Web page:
How to interpret ceramic disc capacitor labels

Discussion in 'General Electronics Chat' started by mtericJL7, Dec 31, 2007.

  1. mtericJL7

    Thread Starter New Member

    Dec 31, 2007
    4
    0
    I recently purchased an assorted bag of ceramic disc capacitors from radio shack. I need some guidance in interpreting the labels. I understand that the first two numbers are the significant figures and the third (if present) is the number of zeros to be annexed to the first two numbers which then is the rating in picofarads, however, my question has to do with how some of the capacitors have there numerical labels underlined and others do not. I have a picture of these capacitors if anyone needs to see it. I could Really use a good pdf tutorial on this. Your help will be very much appreciated as I am attempting to build my first electronic project: and audio amplifier with the LM386N analog IC.
     
  2. SgtWookie

    Expert

    Jul 17, 2007
    22,182
    1,728
    Here's a great resource page for you:
    http://educypedia.karadimov.info/electronics/datacomponent.htm

    In particular, have a look at this page:
    http://www.marvac.com/fun/ceramic_capacitor_codes.aspx

    Ceramic disk caps aren't the best choice for audio applications; actually they're pretty bad. If you're not building a hifi set though, no worries - don't be surprised if you wind up with distortion, particularly at higher volume levels.

    Have a look at this page for a comparison of what kind of responses different types of capacitors give:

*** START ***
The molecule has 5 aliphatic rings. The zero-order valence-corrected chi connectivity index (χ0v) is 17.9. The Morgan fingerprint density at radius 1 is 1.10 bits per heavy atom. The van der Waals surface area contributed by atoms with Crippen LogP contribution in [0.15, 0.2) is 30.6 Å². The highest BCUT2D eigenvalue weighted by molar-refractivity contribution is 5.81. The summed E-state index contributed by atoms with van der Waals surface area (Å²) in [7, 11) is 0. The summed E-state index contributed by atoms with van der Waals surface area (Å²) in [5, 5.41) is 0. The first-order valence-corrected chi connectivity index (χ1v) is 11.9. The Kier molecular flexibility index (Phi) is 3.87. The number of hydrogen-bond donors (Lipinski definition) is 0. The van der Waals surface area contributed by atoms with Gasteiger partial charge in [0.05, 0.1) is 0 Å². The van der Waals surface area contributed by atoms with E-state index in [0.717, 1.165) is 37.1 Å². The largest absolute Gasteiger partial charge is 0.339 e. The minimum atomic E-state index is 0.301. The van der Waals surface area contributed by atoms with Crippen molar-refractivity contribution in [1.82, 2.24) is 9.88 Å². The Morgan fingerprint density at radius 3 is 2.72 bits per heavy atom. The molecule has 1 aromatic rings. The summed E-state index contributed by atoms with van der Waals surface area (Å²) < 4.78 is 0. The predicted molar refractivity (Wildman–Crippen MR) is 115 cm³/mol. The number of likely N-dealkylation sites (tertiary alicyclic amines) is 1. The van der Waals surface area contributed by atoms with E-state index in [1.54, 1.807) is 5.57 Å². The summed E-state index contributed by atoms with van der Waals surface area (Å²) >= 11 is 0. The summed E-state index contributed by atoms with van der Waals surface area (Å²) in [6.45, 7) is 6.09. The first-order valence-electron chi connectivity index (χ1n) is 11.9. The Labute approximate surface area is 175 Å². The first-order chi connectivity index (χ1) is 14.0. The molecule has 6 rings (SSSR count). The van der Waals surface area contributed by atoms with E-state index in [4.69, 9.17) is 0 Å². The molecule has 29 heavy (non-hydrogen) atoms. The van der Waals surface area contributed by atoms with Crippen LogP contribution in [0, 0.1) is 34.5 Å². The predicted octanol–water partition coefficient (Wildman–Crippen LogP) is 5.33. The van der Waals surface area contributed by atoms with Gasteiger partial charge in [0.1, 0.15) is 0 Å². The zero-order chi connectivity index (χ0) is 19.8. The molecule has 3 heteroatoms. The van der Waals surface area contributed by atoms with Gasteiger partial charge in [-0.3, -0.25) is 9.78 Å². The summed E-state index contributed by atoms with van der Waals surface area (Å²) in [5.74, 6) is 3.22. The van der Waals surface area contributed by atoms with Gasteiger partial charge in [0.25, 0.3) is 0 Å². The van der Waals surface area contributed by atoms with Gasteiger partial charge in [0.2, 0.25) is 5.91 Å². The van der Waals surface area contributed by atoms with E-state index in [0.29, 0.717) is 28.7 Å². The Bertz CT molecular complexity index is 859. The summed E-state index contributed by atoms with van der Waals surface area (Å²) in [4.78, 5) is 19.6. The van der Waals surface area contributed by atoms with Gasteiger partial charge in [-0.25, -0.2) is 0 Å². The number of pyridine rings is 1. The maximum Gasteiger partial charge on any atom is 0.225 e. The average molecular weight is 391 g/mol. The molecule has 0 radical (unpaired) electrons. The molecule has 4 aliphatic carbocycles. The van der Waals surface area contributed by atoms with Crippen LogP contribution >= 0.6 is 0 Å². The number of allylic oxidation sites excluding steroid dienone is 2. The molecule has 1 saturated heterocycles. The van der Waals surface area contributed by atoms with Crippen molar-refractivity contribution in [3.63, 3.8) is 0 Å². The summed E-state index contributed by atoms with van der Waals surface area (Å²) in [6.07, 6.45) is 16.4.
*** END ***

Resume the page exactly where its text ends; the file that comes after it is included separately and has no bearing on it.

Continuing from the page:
http://members.aol.com/sbench102/caps.html

    You could always build it first with the ceramic caps on a breadboard, and then try it again later using better caps; see if you notice the difference.

    Have fun! :)
     
  3. mtericJL7

    Thread Starter New Member

    Dec 31, 2007
    4
    0
    Thank you for your help in pointing me towards some resources. I appreciate it very much. You said that ceramic disc caps are not very good for audio apps? Would it be better to use the resin dipped solid tantalum caps from Jameco or the aluminum electrolytic ones?
    I know my questions are a bit amateurish by I am fairly green at this point. I just recently went to a book store and purchased some electronics textbooks
    and some old electrical engineering hand books, treatises on eletricity and magnetism, circuits, and some trouble shooting books that show a person how to use a multimeter.I also have an interest in amateur radio and have ordered a kit for a 20 meter band receiver from Ramsey Electronics, so I was going to practice a bit on that audio amp project with the LM386N IC before I jumped on my 20 meter kit. Would I be wrong to assume that I will need and oscilloscope at some point?
     
  4. beenthere

    Retired Moderator

    Apr 20, 2004
    15,815
    282
    The choice of capacitor depends quite a lot on application. If the ceramic caps are for bypassing voltage rails to ground, then they are a really good choice. Their internal structure makes them work better passing high frequencies than electrolytic or tantalum types. They have sloppy tolerances (usually -20%/+80%) so you usually have more capacitance than you pay for.